Four postgraduate students from Glasgow have won £6k in funding to launch an interactive app that can improve the mental and physical wellbeing of those living with dementia and their carers.
The students used a number of leading research studies to create the app, MindMate, which found brain training, the right nutrition and physical exercise can slow memory loss and enhance the lives of dementia patients. MindMate has been designed to be as user-friendly as possible for older people.
Patrick Renner, Rogelio Arellano, Susanne Mitschke and Gabriela Matic worked in consultation with the University of Glasgow Geriatric Medicine Department to create the app. Each section of the software has been developed through collaboration with medical advisors.
The students have also formed a partnership with The Alliance, an organisation that supports people living with dementia and their carers. This has allowed them connect their research with real-life case studies to help them develop the app.
MindMate combines a number of techniques including brain games, physical exercises, reminders and nutrition advice. The technology is undergoing preparations for a public launch with a closed Beta version currently being tested by 40 volunteers affected by dementia and their carers.
MindMate was recently announced as one of the 38 winners of the Young Innovators Challenge, an entrepreneurial competition which rewards students who have business ideas with a positive social impact. The Young Innovators Challenge is run by the Scottish Institute for Enterprise through the Scottish Funding Council, on behalf of the Scottish Government and is part of the Scotland CAN DO approach. The team received £6,000 funding which will help them launch the app to the public.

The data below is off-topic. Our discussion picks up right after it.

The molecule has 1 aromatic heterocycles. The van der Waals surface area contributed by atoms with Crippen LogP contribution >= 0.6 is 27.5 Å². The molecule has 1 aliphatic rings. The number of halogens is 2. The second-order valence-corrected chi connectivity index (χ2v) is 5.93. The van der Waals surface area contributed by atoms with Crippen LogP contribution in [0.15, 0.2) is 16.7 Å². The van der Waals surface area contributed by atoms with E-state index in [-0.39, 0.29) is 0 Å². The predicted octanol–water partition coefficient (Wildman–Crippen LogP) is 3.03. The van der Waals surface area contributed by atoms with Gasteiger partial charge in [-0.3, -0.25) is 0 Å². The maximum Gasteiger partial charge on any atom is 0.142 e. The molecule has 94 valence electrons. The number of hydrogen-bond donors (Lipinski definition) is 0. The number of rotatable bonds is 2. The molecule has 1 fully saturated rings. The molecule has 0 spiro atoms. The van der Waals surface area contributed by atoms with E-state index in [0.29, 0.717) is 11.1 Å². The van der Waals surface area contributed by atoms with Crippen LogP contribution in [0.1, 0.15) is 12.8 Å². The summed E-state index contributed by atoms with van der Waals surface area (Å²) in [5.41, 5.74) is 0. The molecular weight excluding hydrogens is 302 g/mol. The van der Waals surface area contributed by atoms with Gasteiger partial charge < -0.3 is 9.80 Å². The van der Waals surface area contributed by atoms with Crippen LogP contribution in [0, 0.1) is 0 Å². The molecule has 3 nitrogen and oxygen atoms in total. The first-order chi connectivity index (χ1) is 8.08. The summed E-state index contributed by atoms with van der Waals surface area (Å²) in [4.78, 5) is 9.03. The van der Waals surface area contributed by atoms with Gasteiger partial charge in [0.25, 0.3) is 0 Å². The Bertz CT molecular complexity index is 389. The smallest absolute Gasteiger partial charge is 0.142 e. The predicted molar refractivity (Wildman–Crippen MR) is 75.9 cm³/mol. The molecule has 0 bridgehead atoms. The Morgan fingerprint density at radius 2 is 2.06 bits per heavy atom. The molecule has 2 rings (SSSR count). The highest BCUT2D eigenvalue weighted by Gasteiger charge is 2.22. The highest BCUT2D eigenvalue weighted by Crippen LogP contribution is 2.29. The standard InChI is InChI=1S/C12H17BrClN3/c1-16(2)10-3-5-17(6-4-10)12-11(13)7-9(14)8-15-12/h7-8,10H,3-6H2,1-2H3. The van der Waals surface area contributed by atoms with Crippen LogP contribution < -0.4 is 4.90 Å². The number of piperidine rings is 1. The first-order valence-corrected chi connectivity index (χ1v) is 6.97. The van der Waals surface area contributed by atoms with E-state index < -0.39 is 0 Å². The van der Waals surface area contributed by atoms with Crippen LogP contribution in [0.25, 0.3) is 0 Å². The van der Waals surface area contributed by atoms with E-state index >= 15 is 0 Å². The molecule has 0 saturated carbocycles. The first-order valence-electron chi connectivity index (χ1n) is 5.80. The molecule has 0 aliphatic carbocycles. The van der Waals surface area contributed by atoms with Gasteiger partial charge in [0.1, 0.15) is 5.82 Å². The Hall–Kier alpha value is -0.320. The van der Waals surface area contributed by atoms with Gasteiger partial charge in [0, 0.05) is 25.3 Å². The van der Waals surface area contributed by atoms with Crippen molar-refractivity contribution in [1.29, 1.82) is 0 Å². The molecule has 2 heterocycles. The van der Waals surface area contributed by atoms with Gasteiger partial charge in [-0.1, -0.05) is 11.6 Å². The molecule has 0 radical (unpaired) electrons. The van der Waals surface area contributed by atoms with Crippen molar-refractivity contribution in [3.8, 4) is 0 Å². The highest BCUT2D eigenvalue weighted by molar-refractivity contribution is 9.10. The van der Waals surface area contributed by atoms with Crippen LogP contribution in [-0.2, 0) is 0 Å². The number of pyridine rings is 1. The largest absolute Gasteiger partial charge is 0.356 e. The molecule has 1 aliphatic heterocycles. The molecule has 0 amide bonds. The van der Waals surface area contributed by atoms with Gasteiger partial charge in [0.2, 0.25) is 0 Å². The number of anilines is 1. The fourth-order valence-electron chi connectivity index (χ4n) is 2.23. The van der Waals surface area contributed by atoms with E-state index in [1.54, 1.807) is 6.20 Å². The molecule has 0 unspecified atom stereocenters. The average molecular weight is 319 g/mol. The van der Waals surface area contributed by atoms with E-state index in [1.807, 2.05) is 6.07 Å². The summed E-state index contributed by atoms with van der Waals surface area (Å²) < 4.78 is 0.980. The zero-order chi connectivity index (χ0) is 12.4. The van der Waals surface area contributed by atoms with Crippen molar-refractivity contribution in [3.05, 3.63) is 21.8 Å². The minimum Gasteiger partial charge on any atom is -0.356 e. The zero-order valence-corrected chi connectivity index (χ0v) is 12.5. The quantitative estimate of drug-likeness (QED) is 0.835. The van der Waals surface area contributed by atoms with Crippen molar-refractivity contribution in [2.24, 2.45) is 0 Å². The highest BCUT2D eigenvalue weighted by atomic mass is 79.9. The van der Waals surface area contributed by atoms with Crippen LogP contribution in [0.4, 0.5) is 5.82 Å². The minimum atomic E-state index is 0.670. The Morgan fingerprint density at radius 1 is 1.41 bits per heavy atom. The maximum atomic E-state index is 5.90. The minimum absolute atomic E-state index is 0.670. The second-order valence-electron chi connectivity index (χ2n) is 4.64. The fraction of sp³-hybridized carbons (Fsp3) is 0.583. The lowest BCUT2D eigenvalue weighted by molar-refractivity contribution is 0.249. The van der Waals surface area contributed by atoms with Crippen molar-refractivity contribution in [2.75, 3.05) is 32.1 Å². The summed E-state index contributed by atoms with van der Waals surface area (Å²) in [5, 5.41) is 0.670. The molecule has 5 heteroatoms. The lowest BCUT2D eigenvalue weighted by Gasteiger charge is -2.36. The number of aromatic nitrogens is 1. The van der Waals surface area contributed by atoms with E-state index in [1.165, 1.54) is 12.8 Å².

Patrick, Susanne and Gabriela are currently completing MSc degrees in Finance and Management and International Management & Leadership at the University of Glasgow. Rogelio is completing an MSc in Global Innovation Management the University of Strathclyde.
Patrick Renner said: “There are currently 44 million people worldwide suffering from dementia. In the UK alone there are 850,000 sufferers, of which 90,000 are living in Scotland. In the next ten years, these numbers are expected to increase by 50%. Moreover, dementia costs the UK more than £26 billion per year.
“Unfortunately, there is no cure for dementia yet. People today are living longer, which increases the risk of suffering from the disease later in life. We want MindMate to have a positive impact on users’ wellbeing both in the short-term and long-term. You can still have a fulfilling life with dementia.”
Fiona Godsman, chief executive of competition organisers. Scottish Institute for Enterprise, said:
“MindMate is an excellent example of a business tackling a problem that can be felt on both a local and international scale. Most families have been impacted in some way by dementia and this technology will make life easier, not only for those who have the illness, but for the people who care about them too. We will continue to provide business advice to the entrepreneurs behind MindMate to help them bring it to the public.”